Fact Friday

Goby and coral

Sometimes being the smallest has its advantages. That is true for the genus of gobies called Bryaninops. These tiny fish have a commensal relationship with corals and other immobile animals. That means that the gobies do not harm the coral, but they benefit from the relationship. For example, many of the Bryaninops gobies are able to match the color of the coral to blend in with their environment. This camouflage helps the gobies to use their host as a place to hide from predators.

Photo Credit: ©ILCP/Jugen Freund

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Coral Anatomy


All living things have a specific anatomy. Anatomy stems from the Greek words:

ana          tomia
  up           cutting

Anatomy means to cut up. The word is defined as the study of the body including cells, tissue, organs, and systems. In order to study body structures, one must cut up the organism.

In this unit on coral anatomy, we are going to learn about some of the characteristics and structures of corals, and how they function.

We have discovered that corals are animals that reside in the Phylum Cnidaria. They are considered invertebrates. What is an invertebrate? Invertebrates are animals that do not have a spinal column or backbone.

Fun fact
Fun Fact
Fun Fact

One of the most deadly animals in the world is classified in the Phylum Cnidaria – Chironex fleckeri or the box jellyfish. Its venom is said to be among the most deadly in the world!


  • Distribution: Waters around the Indo-Pacific and Northern Australia
  • Size: Can reach 10 feet (3 meters) in length, including tentacles
  • Life Span: Less than 1 year
  • Diet: Plankton, small fish, invertebrates like shrimp
  • Predators: Sea turtles, who are unaffected by the sting of these jellyfish.
  • Other names: Sea wasps or marine stingers
  • Special Traits: Unlike other jellyfish who just drift with the currents, box jellyfish can swim; they can see, as they have clusters of eyes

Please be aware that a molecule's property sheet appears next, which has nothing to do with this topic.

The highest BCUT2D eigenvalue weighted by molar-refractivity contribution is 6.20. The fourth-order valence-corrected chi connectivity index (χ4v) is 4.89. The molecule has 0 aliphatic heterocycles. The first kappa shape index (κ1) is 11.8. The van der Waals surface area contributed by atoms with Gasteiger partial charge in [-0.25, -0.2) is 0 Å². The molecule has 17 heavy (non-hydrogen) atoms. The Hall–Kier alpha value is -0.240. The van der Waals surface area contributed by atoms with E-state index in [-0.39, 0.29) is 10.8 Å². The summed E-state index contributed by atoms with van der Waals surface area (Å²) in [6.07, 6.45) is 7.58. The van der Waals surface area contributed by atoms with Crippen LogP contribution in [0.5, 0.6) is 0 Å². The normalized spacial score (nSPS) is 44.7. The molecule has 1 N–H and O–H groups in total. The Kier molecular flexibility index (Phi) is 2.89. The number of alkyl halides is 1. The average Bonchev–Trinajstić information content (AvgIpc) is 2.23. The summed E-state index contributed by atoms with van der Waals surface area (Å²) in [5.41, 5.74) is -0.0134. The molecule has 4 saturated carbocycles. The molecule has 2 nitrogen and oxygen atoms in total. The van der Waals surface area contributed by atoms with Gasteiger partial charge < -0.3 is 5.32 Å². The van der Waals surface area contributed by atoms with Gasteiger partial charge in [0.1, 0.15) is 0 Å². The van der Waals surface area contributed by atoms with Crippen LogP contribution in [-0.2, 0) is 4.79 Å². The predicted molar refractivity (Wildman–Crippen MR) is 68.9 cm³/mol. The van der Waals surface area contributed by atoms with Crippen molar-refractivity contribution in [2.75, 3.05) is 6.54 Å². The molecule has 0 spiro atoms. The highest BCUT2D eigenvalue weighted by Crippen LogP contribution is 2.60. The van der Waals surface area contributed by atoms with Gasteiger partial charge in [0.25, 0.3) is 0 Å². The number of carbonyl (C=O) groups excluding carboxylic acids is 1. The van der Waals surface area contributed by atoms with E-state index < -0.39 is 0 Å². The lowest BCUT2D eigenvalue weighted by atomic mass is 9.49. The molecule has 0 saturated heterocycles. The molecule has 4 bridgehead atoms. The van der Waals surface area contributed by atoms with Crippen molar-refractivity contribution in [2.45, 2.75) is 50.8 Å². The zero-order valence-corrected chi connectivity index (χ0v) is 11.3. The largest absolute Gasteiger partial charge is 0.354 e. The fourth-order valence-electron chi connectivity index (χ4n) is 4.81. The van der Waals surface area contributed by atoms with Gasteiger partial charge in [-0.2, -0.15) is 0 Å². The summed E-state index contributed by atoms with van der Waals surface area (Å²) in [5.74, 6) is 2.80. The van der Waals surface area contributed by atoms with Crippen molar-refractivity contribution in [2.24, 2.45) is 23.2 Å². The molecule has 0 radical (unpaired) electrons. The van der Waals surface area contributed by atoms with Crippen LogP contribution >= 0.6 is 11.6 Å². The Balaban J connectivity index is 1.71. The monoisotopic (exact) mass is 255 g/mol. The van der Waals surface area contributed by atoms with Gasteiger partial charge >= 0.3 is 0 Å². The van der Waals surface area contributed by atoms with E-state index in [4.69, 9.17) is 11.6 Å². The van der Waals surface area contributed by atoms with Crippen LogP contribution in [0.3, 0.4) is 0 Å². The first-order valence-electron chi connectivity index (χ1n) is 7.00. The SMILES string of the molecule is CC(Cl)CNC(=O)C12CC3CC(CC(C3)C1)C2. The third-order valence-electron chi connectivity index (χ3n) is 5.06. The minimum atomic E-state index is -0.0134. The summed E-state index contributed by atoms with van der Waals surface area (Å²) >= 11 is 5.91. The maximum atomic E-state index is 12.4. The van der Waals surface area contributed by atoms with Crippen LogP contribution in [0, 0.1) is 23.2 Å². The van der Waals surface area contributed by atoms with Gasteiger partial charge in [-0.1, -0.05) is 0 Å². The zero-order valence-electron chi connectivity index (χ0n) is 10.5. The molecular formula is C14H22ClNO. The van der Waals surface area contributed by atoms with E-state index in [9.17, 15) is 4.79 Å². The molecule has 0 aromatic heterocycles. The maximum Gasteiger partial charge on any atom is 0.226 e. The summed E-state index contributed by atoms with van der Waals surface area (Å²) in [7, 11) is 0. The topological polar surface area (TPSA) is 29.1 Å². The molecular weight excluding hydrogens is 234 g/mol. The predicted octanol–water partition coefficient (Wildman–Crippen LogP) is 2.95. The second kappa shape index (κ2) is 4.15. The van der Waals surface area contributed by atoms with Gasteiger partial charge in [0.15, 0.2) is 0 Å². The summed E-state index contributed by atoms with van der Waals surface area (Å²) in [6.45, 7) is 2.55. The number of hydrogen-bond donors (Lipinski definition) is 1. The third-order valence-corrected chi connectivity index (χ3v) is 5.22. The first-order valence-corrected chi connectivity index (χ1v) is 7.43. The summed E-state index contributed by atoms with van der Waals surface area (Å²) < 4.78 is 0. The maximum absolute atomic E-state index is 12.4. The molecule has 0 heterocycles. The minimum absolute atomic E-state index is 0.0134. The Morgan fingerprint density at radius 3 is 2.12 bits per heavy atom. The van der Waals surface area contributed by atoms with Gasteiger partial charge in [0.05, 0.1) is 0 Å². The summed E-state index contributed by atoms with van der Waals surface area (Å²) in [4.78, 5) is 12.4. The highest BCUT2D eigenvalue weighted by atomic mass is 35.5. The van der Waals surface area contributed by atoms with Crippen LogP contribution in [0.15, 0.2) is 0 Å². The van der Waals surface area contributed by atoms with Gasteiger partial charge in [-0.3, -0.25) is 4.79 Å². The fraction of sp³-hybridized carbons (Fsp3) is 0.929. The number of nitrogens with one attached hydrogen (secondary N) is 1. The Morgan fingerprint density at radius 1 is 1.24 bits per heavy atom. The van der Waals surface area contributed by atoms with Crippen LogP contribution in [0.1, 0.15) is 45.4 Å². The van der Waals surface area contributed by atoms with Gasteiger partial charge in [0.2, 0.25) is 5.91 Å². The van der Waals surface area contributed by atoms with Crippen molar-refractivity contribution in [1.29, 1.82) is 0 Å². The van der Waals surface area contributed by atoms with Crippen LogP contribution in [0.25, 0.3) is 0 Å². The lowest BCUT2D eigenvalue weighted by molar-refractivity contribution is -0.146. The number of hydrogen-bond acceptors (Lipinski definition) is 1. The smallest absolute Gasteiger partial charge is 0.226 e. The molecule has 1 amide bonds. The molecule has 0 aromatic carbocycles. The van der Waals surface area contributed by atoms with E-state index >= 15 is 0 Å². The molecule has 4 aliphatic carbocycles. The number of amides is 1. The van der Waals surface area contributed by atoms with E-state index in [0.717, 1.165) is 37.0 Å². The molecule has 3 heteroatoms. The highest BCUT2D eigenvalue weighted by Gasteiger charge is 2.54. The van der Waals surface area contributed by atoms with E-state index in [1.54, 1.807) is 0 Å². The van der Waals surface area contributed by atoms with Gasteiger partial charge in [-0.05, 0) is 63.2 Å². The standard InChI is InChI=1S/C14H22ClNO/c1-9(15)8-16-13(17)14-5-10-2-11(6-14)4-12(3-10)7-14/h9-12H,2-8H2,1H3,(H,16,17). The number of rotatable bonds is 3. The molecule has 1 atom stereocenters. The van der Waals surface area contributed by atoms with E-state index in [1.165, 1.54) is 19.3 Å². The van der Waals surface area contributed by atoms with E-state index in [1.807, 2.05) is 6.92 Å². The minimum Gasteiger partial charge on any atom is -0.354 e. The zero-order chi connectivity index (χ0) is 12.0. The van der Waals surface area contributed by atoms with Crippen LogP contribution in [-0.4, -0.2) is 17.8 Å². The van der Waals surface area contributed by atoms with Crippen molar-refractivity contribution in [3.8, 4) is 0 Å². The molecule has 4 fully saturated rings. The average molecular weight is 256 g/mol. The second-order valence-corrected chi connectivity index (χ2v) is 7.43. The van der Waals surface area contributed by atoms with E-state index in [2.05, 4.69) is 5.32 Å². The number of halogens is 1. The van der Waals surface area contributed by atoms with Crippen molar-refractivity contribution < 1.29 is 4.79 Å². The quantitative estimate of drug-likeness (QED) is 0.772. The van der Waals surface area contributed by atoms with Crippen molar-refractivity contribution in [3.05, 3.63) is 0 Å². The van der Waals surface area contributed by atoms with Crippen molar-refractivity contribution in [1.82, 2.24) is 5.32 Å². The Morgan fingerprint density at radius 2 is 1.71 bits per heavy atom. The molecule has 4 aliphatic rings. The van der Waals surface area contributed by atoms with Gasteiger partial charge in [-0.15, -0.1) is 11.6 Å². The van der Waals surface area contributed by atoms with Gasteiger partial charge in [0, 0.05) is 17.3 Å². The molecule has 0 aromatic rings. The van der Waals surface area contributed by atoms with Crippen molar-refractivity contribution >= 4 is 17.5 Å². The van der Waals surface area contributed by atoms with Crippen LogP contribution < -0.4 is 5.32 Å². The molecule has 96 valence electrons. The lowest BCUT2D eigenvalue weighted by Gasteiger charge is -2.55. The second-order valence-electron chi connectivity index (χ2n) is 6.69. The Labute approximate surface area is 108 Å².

In Unit 2: Classification, we learned that organisms in the Phylum Cnidaria can have one of two body forms: medusa or polyp. Corals have a polyp body form (figure 3-1). Often coral polyps live in colonies where there are hundreds to thousands of polyps present. However, there are solitary corals as well.


Figure 3-1. Photos of different colonial coral polyps where each circle is an individual animal.
Photo Credits: a) Khaled Al-Shaikh; b) Andrew Bruckner; c) Ken Marks

Let’s take a look at a mushroom coral (figure 3-2a). This coral is one giant polyp that can grow up to 20 inches (50 centimeters) or more in diameter. Now let’s look at a brain coral (figure 3-2b). There are thousands of colonial polyps on this one coral. Each polyp may range from just millimeters in size to around 4 inches (10 centimeters) in diameter. Needless to say, in any given coral, polyps come in different quantities and sizes.


Figure 3-2. a) Solitary mushroom coral; b) Colonial brain coral containing hundreds of coral polyps
Photo Credit: Alexandra Dempsey

Use the interactive program to learn and explore more about the anatomy of a stony coral polyp. (*NOTE: This interactive may not work on Safari browsers. For best performance, try it on Chrome or another browser.)

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Have you ever heard of form fits function?  It means that organisms and/or their structures are designed to perform a particular function(s). Let’s take a closer look at a coral polyp. Most corals are sessile meaning they can’t move, so they can’t actively travel to find prey. Do you think it’s appropriate that tentacles fit the saying form fits function?

The answer is yes. Unless a coral polyp has an elastic, expandable mouth, it’s not going to be able to use its tiny mouth to catch prey without its tentacles.

Let’s look at another example. Describe the teeth and mouth of a great white shark. Large, serrated, sharp teeth arranged in multiple rows, and a large expandable jaw, right? This must be good for eating seaweed. WRONG! Great white sharks have all those large, serrated, sharp teeth to consume large marine mammals and fish. They are large fish and they need a lot of energy to survive. Seaweed isn’t going to cut it for these guys. Just like corals, the mouth on a great white shark follows form fits function.

Figure 3-4. Great white shark jaw with serrated teeth


Figure 3-4. By Bone Clones (Bone Clones) [CC BY-SA 3.0 (http://creativecommons.org/licenses/by-sa/3.0)], 18 November 2014 via Wikimedia Commons. https://commons.wikimedia.org/wiki/File%3ABC-095-Great-White-Jaw-r2-Lo.jpg.

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